The child tax credit distributed by the government has hit millions of Americans’ bank accounts. Did you get yours? Was it more (or less) than you thought you were getting? Here are some reasons why the credit you received was different than you originally thought.
Your Dependents Changed
If the number of your dependents has changed — you had a baby, you adopted, etc. — it will impact your credit. As Money reports, the IRS used your 2020 tax returns to calculate your credit. So let’s say you have two kids, and adopted another one in May. You thought you’d be getting a credit for all three, right? Well, no. Because while your kid was adopted in May, he or she wasn’t counted in your 2020 tax returns. So therefore, no additional credit. Have no fear though — you’ll get your due when you file your 2021 tax return.
You Don’t File Taxes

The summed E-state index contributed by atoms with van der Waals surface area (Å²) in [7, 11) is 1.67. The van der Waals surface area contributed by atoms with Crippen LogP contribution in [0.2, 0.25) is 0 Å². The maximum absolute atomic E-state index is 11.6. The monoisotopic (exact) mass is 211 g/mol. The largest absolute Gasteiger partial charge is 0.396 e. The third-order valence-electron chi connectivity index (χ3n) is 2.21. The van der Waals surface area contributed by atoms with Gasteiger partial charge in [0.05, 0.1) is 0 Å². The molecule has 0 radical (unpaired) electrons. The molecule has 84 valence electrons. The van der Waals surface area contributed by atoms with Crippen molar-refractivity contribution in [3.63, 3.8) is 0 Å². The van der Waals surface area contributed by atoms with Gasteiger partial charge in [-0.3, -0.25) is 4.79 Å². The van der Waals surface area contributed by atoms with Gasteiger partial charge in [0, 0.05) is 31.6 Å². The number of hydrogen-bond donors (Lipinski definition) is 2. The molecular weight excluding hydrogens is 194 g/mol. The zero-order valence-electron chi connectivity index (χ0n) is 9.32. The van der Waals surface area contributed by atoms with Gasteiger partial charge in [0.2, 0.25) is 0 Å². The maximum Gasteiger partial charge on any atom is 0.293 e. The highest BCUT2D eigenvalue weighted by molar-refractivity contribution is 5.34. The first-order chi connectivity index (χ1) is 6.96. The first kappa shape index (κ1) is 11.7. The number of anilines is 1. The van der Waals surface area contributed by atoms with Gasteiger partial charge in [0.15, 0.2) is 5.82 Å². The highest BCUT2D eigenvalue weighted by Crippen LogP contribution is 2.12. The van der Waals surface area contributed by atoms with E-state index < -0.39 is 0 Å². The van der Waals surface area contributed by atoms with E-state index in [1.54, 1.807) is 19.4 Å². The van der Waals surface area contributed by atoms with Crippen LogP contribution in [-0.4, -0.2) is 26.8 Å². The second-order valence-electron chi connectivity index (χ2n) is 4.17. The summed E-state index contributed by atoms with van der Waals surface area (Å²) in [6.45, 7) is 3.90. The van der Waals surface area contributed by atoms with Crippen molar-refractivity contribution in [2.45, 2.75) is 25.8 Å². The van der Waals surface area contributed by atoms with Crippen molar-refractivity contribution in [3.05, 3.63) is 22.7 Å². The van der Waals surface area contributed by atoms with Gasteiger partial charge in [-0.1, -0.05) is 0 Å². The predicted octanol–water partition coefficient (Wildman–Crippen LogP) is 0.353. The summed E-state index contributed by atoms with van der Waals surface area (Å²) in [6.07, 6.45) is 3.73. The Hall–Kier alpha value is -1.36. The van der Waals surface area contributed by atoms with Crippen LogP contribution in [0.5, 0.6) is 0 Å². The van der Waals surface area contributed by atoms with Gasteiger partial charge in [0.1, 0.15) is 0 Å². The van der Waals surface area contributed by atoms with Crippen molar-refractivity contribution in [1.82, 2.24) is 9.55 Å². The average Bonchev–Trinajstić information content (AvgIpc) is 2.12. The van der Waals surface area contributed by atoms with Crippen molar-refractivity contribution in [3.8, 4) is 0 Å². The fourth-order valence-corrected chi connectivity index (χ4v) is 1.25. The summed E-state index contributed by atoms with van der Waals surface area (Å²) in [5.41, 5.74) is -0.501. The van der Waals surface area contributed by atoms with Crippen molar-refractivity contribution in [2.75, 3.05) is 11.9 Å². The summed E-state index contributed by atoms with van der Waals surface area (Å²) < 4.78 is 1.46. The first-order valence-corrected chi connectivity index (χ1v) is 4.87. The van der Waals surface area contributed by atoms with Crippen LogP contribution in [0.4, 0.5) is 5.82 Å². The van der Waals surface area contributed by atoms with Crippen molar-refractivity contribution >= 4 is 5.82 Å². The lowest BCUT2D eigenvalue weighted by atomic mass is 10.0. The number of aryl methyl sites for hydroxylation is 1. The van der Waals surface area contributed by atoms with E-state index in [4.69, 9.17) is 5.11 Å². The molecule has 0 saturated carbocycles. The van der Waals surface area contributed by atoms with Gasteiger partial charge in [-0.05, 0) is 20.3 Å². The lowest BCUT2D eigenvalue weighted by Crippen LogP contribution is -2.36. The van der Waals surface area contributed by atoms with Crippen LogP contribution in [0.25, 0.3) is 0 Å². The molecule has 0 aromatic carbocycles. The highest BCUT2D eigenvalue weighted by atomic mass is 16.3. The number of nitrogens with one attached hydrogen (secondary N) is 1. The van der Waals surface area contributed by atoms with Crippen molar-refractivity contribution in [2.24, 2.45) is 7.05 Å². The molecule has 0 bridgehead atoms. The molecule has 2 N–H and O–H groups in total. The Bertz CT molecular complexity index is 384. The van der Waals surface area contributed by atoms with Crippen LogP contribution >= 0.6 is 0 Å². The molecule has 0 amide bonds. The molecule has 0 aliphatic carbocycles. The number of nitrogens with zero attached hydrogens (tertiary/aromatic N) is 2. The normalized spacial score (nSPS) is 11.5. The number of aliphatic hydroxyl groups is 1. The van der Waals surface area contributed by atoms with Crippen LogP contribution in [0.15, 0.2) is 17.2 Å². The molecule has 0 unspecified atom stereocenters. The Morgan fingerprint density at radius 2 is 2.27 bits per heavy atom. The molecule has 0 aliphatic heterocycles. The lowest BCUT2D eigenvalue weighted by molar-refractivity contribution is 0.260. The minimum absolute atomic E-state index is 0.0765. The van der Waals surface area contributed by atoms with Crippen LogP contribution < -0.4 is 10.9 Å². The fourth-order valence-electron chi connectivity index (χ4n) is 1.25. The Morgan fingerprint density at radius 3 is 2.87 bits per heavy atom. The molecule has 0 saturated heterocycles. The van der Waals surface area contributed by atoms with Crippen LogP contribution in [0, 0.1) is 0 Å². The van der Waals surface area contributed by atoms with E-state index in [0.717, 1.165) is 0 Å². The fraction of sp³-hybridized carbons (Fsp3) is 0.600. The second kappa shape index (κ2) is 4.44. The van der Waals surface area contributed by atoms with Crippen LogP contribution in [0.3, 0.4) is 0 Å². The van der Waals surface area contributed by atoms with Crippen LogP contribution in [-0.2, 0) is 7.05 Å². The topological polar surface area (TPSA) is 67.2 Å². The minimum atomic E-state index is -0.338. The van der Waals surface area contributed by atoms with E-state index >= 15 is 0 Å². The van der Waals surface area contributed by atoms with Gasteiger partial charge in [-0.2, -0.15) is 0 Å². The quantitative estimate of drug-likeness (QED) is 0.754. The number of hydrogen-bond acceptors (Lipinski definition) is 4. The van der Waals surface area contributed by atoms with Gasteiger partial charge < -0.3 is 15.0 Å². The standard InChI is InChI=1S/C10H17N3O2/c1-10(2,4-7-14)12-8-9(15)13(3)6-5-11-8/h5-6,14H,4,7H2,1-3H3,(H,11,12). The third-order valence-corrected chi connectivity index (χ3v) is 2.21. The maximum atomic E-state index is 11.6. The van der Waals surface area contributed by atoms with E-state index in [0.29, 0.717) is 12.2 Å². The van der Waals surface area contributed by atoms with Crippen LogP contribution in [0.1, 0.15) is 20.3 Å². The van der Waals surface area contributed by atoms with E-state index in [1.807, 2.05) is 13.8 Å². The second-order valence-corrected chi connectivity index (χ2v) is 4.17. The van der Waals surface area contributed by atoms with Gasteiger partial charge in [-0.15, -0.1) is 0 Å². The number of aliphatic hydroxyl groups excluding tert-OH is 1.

Some Americans don’t file tax returns because their income is not high enough to require it. If you don’t file a return, the IRS has nothing to go on, thus you won’t receive a child tax credit. There is a way around this issue: Use the IRS’ Child Tax Credit Non-Filers tool. Simply input your info and the IRS will calculate how much credit you will receive.
Your Kids’ Birthday
The child tax credit says you’ll receive $300 per month for kids six years or younger. For kids six years and older, it’s $250 per month. So why did you get $250 for your kid who turned six in April? The credit is for 2021, which means any kid who turns six in 2021 won’t be getting that full $300.